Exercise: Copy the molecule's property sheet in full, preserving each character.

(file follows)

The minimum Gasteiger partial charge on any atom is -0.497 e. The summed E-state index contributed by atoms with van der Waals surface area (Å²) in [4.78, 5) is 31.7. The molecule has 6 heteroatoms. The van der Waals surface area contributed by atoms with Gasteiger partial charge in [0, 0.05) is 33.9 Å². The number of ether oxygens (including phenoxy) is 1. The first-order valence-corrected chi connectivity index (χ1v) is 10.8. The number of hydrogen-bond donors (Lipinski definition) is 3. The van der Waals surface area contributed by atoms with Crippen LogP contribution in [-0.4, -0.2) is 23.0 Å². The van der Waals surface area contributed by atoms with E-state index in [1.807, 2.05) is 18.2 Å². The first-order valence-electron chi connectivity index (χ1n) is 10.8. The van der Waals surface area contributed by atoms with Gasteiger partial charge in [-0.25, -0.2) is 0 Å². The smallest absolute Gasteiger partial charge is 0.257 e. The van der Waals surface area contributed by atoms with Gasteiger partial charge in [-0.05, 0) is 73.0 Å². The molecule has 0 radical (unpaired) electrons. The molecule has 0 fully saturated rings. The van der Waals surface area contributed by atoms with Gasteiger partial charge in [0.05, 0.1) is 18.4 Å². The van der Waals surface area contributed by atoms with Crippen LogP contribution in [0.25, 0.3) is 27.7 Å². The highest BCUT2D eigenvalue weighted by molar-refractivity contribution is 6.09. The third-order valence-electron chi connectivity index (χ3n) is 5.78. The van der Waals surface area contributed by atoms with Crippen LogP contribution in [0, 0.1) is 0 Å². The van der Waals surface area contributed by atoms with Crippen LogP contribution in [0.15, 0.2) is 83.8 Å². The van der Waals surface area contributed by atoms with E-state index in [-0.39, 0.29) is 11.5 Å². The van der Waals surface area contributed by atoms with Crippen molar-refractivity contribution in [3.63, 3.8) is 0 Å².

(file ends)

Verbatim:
The minimum Gasteiger partial charge on any atom is -0.497 e. The summed E-state index contributed by atoms with van der Waals surface area (Å²) in [4.78, 5) is 31.7. The molecule has 6 heteroatoms. The van der Waals surface area contributed by atoms with Gasteiger partial charge in [0, 0.05) is 33.9 Å². The number of ether oxygens (including phenoxy) is 1. The first-order valence-corrected chi connectivity index (χ1v) is 10.8. The number of hydrogen-bond donors (Lipinski definition) is 3. The van der Waals surface area contributed by atoms with Crippen LogP contribution in [-0.4, -0.2) is 23.0 Å². The van der Waals surface area contributed by atoms with E-state index in [1.807, 2.05) is 18.2 Å². The first-order valence-electron chi connectivity index (χ1n) is 10.8. The van der Waals surface area contributed by atoms with Gasteiger partial charge in [-0.25, -0.2) is 0 Å². The smallest absolute Gasteiger partial charge is 0.257 e. The van der Waals surface area contributed by atoms with Gasteiger partial charge in [-0.05, 0) is 73.0 Å². The molecule has 0 radical (unpaired) electrons. The molecule has 0 fully saturated rings. The van der Waals surface area contributed by atoms with Gasteiger partial charge in [0.05, 0.1) is 18.4 Å². The van der Waals surface area contributed by atoms with Crippen LogP contribution in [0.25, 0.3) is 27.7 Å². The highest BCUT2D eigenvalue weighted by molar-refractivity contribution is 6.09. The third-order valence-electron chi connectivity index (χ3n) is 5.78. The van der Waals surface area contributed by atoms with Crippen LogP contribution in [0, 0.1) is 0 Å². The van der Waals surface area contributed by atoms with Crippen LogP contribution in [0.15, 0.2) is 83.8 Å². The van der Waals surface area contributed by atoms with E-state index in [-0.39, 0.29) is 11.5 Å². The van der Waals surface area contributed by atoms with Crippen molar-refractivity contribution in [3.63, 3.8) is 0 Å².